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Posts Tagged ‘Pasture-raised eggs’

The USDA has just adjusted the official nutritional information about eggs after testing a random sampling of eggs throughout the country. The last time they did this was in 2002. Present-day eggs average 14% less cholesterol and 64% more vitamin D than previously measured. Everything else is about the same. Nutrition labeling on eggs will soon reflect these new data.

According the American Egg Board, “Some researchers believe the natural decrease in the cholesterol level of eggs could be related to the improvements farmers have made to the hens’ feed.”  Well, duh! And what would happen if we let hens eat living plants and bugs out in the sun?

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Pullets

Today was graduation day for a batch of six-week-old chicks. We moved them out of the brooding house and into the long greenhouse where they will spend the rest of the winter. They have plenty of straw and hay for bedding, plus some heat lamps for warmth. In the spring, they should start laying just as the weather gets warm enough to bring them out to the pasture.

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Egg Benefits

I am delighted to report that our winter season eggs have maintained an incredible taste advantage over those industrial-farmed eggs you find in the supermarket. Our hens are still foraging outside every day in their winter paddock, and we still feed them all-organic feed with no antibiotics and no hormones. At night, the hens sleep in their hoophouse with natural sapling roosts and deep straw bedding. I feel good about the health benefits of the eggs and about the welfare of the hens, but when I hear my family ooh and aah over breakfast—that’s what it’s all about!

Check out these photos by Sara Maxwell

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This weekend we moved the chickens into the hoophouse, where they will spend the winter. They are only laying about a dozen eggs a day, but that should improve a lot when we add lighting to their house. They will still have an open door to roam outside during the day all winter long. However, bugs are getting scarce and green grass won’t last much longer. If you would like to experience the deep orange yolks of pastured-raised eggs, stop by soon. When the green grass is gone, the yolks will look like “regular” eggs.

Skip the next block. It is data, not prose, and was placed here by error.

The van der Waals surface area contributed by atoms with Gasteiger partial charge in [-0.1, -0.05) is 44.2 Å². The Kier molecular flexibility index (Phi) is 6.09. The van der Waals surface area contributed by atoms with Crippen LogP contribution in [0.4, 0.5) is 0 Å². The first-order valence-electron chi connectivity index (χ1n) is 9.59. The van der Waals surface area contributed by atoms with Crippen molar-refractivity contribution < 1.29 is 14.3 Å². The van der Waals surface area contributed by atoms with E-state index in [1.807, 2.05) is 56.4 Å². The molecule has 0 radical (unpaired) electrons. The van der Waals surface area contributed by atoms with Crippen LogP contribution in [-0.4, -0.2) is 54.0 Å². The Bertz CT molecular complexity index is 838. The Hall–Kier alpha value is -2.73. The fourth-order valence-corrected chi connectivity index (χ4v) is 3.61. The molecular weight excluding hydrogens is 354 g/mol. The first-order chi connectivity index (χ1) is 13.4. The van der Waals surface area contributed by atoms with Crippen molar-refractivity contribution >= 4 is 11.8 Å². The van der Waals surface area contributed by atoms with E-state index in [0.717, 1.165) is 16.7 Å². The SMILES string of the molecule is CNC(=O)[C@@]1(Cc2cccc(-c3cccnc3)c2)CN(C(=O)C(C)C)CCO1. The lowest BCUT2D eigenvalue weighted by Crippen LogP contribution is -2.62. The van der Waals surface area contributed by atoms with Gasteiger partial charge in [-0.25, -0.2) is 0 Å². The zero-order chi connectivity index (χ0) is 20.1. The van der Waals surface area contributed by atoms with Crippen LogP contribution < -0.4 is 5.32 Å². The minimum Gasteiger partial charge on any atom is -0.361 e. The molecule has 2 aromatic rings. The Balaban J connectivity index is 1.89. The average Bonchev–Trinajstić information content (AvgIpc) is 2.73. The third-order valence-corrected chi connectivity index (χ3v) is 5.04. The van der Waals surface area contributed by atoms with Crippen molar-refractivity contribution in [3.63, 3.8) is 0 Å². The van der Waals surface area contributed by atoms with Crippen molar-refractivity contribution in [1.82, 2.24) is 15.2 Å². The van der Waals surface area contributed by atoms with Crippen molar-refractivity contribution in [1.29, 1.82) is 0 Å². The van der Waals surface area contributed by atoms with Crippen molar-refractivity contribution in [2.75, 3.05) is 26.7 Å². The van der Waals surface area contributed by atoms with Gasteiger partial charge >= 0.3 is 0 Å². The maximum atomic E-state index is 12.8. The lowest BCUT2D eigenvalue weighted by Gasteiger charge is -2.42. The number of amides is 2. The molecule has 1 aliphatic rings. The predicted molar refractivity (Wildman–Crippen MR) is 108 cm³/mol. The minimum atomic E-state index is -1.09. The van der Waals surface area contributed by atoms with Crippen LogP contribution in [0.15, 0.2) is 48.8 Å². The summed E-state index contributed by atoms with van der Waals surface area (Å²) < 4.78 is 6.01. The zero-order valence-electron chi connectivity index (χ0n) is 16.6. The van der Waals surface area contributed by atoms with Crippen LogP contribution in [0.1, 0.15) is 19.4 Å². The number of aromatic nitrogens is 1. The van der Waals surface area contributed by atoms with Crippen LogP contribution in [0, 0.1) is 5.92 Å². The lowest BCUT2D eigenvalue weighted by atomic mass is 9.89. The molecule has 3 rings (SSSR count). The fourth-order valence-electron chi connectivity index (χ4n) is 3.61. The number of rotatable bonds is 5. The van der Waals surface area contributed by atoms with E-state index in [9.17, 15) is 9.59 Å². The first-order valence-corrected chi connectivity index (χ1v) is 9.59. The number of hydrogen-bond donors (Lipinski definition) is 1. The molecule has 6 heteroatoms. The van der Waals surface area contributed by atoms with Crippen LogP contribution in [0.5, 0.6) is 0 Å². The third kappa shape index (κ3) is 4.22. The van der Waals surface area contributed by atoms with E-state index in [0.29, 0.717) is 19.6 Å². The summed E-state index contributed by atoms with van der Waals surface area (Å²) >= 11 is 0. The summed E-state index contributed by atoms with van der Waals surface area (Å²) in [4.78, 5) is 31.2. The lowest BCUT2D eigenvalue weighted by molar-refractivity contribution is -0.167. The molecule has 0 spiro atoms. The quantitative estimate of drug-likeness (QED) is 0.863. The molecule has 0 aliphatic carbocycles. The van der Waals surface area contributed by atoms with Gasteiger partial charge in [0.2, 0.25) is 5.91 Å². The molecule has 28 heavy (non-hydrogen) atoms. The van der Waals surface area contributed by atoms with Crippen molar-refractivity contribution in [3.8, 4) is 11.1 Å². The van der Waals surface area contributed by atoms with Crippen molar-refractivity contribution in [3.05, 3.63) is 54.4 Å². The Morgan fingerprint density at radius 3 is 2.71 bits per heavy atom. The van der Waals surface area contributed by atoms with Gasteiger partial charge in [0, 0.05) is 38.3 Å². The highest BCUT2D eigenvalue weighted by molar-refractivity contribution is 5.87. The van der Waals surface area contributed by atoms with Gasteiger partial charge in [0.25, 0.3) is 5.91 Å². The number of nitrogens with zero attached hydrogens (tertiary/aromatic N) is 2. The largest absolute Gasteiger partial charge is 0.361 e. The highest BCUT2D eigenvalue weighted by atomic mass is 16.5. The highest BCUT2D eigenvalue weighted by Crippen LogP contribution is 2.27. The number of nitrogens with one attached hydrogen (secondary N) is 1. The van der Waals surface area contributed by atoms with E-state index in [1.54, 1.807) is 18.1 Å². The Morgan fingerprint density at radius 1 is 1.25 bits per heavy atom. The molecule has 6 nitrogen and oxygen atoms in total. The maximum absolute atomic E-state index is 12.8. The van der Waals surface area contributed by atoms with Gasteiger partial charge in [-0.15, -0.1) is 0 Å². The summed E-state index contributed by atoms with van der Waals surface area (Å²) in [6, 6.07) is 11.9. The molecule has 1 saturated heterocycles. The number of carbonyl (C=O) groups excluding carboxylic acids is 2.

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We have posted before about the controversy over the National Organic Standard strengthening its outdoor access requirement. But we just found this great video by the Cornucopia Institute that explains the issue superbly. Cornucopia has also published a full report on the matter, including a really useful list of how all the organic egg  brands measure up. Interestingly, the only national brand that gets top marks is Vital Farms (sold at Whole Foods). Last I checked, they were getting $5.99 a dozen. This report might jack that price even higher!

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Eggs!

Today I discovered the first two eggs laid by our Rhode Island Reds–a feeling that took me back to the Easter-egg hunts of my childhood. Eggs for breakfast tomorrow!

The hens are only nineteen weeks old, and we did not expect them to start laying for two more weeks. Now we have to scramble (so to speak) and set up their laying boxes and adjust their feed from a growing ration to a laying ration. OK, I promise that will be the last egg pun.

Once the hens are laying in full swing, we will post pricing and pickup details on the “To Order” page, so please check back in a couple of weeks.

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